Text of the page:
Marta Catalano and Sirio Legramanti, two Bocconi PhD candidates in Statistics, are among the ten winners of the SSBS 2021 Student Paper Competition, an award presented by the Section on Bayesian Statistical Science of the American Statistical Association (ASA).
Their papers have been selected for presentation at JSM 2021, the ASA Conference to be held in Seattle, 7-12 August, 2021, pandemic conditions permitting. The selected students will receive financial support for travel expenses. Furthermore, among the ten papers, the winner of the Laplace Award for the best student paper will be chosen.
“Congrats to Marta and Sirio for such an amazing achievement,” Antonio Lijoi, Bocconi PhD in Statistics Director, says. “It’s an important recognition of the breadth and novelty of their research, even more so if one takes into account that since 2015 only 15% of PhD candidates who have won the competition were from universities outside the US and Bocconi is the only university with two winners among the ten PhD students awarded for 2021.”
When modeling a structured experiment or a composite phenomenon, data from different but related sources are often available. For example, this happens when analyzing the clinical trials of a COVID-19 vaccine in different countries or the effects of a certain policy adopted by multiple regions. Several Bayesian models effectively leverage this valuable knowledge but need careful calibration. The amount of borrowing of information across different data sources ultimately amounts to a precise understanding of their dependence. In her paper “Measuring Dependence in the Wasserstein Distance for Bayesian Nonparametric Models” coauthored with Antonio Lijoi and Igor Pruenster, Marta Catalano singles out an ideal framework (based on the Wasserstein distance) for unraveling the dependence between complex datasets.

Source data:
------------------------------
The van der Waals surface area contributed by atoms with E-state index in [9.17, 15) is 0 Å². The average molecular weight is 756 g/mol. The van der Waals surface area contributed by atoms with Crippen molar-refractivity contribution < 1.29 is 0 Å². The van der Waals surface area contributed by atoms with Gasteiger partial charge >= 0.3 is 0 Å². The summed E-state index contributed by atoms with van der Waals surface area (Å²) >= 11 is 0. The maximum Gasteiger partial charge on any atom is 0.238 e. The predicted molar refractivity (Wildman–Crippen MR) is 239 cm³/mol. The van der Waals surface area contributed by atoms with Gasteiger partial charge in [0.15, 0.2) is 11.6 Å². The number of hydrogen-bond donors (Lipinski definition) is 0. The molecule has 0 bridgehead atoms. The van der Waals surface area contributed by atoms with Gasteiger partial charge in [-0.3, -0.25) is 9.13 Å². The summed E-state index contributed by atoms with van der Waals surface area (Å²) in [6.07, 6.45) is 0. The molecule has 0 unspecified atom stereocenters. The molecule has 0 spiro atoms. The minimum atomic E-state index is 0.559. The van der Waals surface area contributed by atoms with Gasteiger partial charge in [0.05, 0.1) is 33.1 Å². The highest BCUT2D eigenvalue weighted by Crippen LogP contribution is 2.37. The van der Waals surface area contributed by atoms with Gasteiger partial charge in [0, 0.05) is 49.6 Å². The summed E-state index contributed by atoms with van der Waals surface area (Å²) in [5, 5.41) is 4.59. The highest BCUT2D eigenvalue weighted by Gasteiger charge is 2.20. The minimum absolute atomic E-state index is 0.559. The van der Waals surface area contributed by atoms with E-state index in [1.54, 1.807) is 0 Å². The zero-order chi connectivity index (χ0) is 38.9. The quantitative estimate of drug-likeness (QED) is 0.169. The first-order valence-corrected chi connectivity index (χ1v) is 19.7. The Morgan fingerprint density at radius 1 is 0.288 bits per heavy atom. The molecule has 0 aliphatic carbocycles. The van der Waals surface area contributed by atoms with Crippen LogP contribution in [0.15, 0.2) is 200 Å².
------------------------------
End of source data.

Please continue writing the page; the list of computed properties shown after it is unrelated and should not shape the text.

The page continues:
In his paper “Bayesian cumulative shrinkage for infinite factorizations”, coauthored with Daniele Durante and David B. Dunson (Duke), Sirio Legramanti proposes a novel prior distribution, called cumulative shrinkage process. Prior distributions are one of the key tools in Bayesian statistics and allow to formally encode what the analyst knows or expects before processing the incoming data. In particular, this new prior favors more parsimonious models, thus facilitating interpretation and speeding up computations, and has both theoretical and practical advantages over current competitors.
Source of the article: Bocconi Knowledge